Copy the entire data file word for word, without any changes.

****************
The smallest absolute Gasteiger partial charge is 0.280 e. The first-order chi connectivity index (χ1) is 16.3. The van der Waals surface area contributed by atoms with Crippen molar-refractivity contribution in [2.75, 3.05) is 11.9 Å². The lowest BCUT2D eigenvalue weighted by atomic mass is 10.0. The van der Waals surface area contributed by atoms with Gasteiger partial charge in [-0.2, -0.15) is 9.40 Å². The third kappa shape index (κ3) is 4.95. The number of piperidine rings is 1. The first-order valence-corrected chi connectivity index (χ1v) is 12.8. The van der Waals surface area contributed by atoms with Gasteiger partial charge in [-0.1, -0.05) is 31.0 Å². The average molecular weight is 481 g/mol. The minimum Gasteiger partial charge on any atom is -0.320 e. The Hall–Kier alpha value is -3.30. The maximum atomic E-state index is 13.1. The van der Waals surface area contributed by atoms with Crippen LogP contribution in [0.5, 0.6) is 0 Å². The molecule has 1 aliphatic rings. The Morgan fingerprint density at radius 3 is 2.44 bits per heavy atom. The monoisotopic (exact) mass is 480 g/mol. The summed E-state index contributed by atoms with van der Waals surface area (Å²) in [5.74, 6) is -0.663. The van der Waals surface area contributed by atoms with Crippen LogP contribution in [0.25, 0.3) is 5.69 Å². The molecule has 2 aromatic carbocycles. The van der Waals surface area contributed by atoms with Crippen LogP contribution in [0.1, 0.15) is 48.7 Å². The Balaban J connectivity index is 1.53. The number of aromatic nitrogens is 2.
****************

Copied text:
The smallest absolute Gasteiger partial charge is 0.280 e. The first-order chi connectivity index (χ1) is 16.3. The van der Waals surface area contributed by atoms with Crippen molar-refractivity contribution in [2.75, 3.05) is 11.9 Å². The lowest BCUT2D eigenvalue weighted by atomic mass is 10.0. The van der Waals surface area contributed by atoms with Gasteiger partial charge in [-0.2, -0.15) is 9.40 Å². The third kappa shape index (κ3) is 4.95. The number of piperidine rings is 1. The first-order valence-corrected chi connectivity index (χ1v) is 12.8. The van der Waals surface area contributed by atoms with Gasteiger partial charge in [-0.1, -0.05) is 31.0 Å². The average molecular weight is 481 g/mol. The minimum Gasteiger partial charge on any atom is -0.320 e. The Hall–Kier alpha value is -3.30. The maximum atomic E-state index is 13.1. The van der Waals surface area contributed by atoms with Crippen LogP contribution in [0.5, 0.6) is 0 Å². The molecule has 1 aliphatic rings. The Morgan fingerprint density at radius 3 is 2.44 bits per heavy atom. The monoisotopic (exact) mass is 480 g/mol. The summed E-state index contributed by atoms with van der Waals surface area (Å²) in [5.74, 6) is -0.663. The van der Waals surface area contributed by atoms with Crippen LogP contribution in [0.25, 0.3) is 5.69 Å². The molecule has 2 aromatic carbocycles. The van der Waals surface area contributed by atoms with Crippen LogP contribution in [0.1, 0.15) is 48.7 Å². The Balaban J connectivity index is 1.53. The number of aromatic nitrogens is 2.